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I began this blog to chronicle my beekeeping experiences. I have read lots of beekeeping books, but nothing takes the place of either hands-on experience with an experienced beekeeper or good pictures of the process. I want people to have a clearer picture of what to expect in their beekeeping so I post pictures and write about my beekeeping saga here.Master Beekeeper Enjoy with me as I learn and grow as a beekeeper.

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Wednesday, June 01, 2011

Foundationless Frames Need a Ladder!

Thanks to blog reader, Tom, in southeast Pennsylvania, I've learned why sometimes my bees start the comb in a foundationless frame at the bottom.

I opened Lenox Pointe the other day and found no comb in the newest box that has been on the hive for a week. In one frame the bees had built small attempts at comb from the bottom up on the bottom bar of the frame.  We had a frame like this at Blue Heron in a box last year that the bees never touched beyond the small attempt on the frame bottom bar.

Many people have written on Beesource and other places that the bees actually build down, not up, as we have all been told.

deknow from Beeuntoothers writes:"the common beekeeping wisdom is that the bees, if they can, like to work their way upwards....adding brood boxes and supers is generally done above what is already established, so that the bees can "work up".


think of what a swarm will do when the occupy a cavity. the START at the top, and WORK DOWN. it would take very specific circumstances for a colony to build a bunch of comb, and then build comb ABOVE it.

bees (when working without foundation), cluster at the top and build all the comb down. if you place a box of foundationless above the existing comb (with no bait comb or foundation), the cluster tends to stay on the established combs, and starts to build upwards from the bottom bars of the new box. the results are fairly predictable....a big mess (as far as the beekeeper is concerned).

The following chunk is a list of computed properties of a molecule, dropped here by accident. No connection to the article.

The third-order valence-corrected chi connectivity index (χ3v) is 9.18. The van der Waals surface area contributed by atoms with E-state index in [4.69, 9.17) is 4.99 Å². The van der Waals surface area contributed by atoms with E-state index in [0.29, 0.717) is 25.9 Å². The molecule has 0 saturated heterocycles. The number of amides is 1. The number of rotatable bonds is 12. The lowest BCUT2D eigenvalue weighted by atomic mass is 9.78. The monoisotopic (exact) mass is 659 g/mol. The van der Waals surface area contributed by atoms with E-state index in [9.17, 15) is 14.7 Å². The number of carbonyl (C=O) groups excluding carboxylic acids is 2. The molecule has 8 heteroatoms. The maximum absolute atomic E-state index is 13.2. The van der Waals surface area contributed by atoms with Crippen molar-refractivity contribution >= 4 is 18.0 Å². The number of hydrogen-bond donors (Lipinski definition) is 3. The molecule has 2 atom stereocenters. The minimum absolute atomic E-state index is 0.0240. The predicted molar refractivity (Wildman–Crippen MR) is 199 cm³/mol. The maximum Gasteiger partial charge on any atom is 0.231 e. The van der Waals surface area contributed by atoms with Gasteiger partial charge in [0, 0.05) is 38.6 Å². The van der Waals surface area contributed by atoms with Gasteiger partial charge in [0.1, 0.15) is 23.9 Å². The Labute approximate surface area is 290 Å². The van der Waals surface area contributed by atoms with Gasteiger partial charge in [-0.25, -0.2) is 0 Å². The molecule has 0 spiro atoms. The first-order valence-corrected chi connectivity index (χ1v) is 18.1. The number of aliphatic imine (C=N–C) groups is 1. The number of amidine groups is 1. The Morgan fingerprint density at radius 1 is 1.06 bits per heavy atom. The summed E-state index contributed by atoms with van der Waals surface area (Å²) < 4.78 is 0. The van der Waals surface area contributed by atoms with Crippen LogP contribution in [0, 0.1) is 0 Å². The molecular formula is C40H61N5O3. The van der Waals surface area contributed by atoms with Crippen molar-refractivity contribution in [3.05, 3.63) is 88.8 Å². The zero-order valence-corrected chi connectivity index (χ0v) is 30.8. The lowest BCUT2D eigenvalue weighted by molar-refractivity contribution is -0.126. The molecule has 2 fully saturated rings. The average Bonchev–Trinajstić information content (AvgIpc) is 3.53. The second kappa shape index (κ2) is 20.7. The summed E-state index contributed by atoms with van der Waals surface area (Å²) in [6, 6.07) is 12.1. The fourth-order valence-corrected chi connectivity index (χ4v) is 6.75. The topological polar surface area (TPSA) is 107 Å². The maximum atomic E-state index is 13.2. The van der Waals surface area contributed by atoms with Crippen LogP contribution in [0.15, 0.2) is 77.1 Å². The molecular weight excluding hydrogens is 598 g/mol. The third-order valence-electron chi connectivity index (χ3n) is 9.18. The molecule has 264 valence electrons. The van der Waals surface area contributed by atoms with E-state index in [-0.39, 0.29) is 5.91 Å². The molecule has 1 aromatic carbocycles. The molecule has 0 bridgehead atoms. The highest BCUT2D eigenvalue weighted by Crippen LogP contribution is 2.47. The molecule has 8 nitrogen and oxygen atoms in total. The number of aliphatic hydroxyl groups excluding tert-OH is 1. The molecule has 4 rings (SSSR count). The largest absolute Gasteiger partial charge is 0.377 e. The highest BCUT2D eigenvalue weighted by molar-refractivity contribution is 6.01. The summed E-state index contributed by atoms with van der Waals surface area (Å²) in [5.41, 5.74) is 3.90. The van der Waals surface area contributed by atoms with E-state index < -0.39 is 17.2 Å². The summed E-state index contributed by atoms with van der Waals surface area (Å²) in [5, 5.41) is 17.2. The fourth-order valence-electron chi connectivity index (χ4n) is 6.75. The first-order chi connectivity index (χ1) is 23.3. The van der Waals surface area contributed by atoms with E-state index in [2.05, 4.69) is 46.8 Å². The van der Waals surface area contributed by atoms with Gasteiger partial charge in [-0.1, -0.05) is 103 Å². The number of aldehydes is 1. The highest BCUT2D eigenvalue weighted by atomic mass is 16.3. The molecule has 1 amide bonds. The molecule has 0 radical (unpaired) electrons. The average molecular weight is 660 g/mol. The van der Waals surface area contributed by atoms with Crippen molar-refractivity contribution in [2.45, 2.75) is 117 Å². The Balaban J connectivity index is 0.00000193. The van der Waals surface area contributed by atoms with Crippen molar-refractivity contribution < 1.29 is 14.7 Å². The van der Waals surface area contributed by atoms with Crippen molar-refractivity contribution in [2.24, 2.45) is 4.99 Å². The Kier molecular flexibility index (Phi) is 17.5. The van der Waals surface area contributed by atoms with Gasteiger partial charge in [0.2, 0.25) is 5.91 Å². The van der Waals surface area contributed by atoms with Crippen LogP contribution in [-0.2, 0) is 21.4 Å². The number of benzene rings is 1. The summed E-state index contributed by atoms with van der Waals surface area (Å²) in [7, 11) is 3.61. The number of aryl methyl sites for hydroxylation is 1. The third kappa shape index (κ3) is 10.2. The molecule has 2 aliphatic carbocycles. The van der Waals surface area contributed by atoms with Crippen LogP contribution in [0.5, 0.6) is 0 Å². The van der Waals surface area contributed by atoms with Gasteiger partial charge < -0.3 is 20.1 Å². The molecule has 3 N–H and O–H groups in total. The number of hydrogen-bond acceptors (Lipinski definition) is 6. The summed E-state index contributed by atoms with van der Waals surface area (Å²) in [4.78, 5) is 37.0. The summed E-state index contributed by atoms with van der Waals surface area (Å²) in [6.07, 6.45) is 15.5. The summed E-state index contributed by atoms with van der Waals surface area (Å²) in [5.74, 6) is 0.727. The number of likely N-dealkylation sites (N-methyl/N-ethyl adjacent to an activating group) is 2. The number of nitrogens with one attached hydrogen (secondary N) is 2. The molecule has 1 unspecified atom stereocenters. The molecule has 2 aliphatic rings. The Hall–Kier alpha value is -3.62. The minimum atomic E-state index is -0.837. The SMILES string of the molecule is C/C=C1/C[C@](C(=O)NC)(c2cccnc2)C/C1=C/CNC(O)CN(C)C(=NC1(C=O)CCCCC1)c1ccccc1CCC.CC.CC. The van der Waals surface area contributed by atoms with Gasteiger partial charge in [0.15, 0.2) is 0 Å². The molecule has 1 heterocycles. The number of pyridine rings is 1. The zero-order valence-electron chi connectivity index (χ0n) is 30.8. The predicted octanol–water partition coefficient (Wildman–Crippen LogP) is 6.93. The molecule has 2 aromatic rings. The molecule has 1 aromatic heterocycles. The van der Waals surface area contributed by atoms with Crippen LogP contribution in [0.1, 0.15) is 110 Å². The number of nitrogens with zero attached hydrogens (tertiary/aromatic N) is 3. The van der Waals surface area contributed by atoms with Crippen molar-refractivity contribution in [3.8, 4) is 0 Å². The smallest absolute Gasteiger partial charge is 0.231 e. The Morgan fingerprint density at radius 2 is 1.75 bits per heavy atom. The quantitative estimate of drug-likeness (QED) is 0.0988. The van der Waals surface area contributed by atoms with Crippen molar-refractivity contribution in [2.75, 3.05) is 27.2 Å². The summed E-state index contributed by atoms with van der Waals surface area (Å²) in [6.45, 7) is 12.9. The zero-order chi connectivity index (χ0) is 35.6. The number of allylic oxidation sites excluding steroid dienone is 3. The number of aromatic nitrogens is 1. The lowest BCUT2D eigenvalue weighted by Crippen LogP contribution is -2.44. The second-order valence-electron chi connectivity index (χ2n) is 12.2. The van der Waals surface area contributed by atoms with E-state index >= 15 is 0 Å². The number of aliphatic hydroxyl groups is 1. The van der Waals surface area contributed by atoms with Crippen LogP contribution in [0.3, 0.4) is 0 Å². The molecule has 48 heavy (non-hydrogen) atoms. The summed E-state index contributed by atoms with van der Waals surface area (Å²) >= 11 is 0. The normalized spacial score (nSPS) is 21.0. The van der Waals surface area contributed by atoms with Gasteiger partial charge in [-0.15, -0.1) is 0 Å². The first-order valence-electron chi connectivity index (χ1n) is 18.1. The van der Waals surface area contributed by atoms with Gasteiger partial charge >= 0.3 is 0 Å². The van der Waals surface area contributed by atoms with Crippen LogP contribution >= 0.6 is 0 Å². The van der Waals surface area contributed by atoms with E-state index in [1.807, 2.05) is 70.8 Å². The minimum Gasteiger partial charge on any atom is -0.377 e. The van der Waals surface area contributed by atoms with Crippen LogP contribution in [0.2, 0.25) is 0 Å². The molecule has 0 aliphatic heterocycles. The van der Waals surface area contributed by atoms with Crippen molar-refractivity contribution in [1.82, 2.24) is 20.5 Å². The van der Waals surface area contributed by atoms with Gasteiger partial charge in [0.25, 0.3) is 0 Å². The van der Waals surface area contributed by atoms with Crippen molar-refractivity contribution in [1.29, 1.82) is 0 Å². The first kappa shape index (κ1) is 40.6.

when i bait the bees up, i try to use 3 frames of bait comb (with brood) so that the bees not only have comb to be on, but beespace between the combs to be in. three combs can hold a goodly number of bees, and can make expanding outwards into the rest of the box much easier (for the beekeeper, and presumably, the bees as well).

it may be that adding the new box on the BOTTOM is a better plan, and might not require bait comb. certainly, it more closely replicates what the bees do, which is to START at the top, and work their way down."

Another poster Jt9610  wrote: "Don't put a whole frame of foundationless on top of a whole frame of drawn foundation. Set the two boxes side by side, pull roughly half the drawn brood from the old box into the new box, set them in groups of two, and back-fill both boxes with foundationless. Be sure to keep at least two brood frames together (no singles) for thermal efficiency, but other than that try to surround each foundationless frame with drawn frames. This will encourage the bees to work the foundationless and help them draw straight combs. As foundationless gets drawn out, move the newly drawn frame to surround other foundationless frames that haven't been drawn (i.e., at the sides) thus helping to guide them in turn.